Aim to make the dress code very clear from the beginning (e.g. the invitation stage) to leave attendees plenty of time to shop around, especially for more specific attire. Let guests know any themes or colour codes so that they can incorporate them while adhering to the dress code. If more explanation is needed than best way to do it is to explicitly explain on the invitation or direct to a ‘more information’ web page and perhaps even include some images.
Don’t expect attendees to be a mind reader because this is the fastest way to be disappointed. If you don’t want attendees to wear black, or white (or red etc.) then say so. Ultimately some people are going to pick out the easiest thing in the wardrobe and if you want to cut something out (or put something in) then say so explicitly to avoid confusion.
While dress code is very important, being too strict and making the dress code too specific can put people off attending or make them feel uneasy, which can overshadow your event. Give your guests guidance as much information as possible without strictly telling them what to do.
The key part of setting a dress code is communication. Is the event outside? And if so is it covered? This allows attendees to decide whether to bring a coat, jacket or just a wrap, plus they can check the weather beforehand to dress appropriately and within the criteria that has been set. Is there going to be grass? Let them know and this will help female guests wear chunky heels rather than stilettos (and stop a twisted ankle).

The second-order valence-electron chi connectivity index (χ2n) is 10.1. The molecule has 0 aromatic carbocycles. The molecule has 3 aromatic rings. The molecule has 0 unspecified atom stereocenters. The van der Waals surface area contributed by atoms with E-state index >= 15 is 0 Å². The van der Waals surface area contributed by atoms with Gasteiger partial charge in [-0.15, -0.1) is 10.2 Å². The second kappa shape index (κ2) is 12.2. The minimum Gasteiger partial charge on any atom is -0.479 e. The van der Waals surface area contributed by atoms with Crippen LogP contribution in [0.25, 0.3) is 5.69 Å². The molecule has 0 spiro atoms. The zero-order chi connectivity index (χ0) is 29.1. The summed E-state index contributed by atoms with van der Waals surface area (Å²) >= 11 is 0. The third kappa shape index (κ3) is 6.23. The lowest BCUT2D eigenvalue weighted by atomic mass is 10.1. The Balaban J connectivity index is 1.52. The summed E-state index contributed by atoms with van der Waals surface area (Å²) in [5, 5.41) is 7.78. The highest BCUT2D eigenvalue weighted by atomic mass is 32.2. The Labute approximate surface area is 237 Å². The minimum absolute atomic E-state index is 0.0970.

For larger events, set up a FAQ page and give a more detailed description of the dress code if it seems confusing or be prepared to answer questions. You could also choose to post on social media in the run up to the event to clarify any questions or even create a buzz for outfit ideas for the day.
A well thought out and presented dress code can be used to make attendees feel good about themselves and increases the chances that they will enjoy the event by putting them in a better mood. Ultimately, you should consider the event dress code carefully as it will define whether your attendees set out on the right foot. Additionally it is equally important to relay this appropriately to your guests so that they can get it right and avoid countless phone calls asking the same questions.
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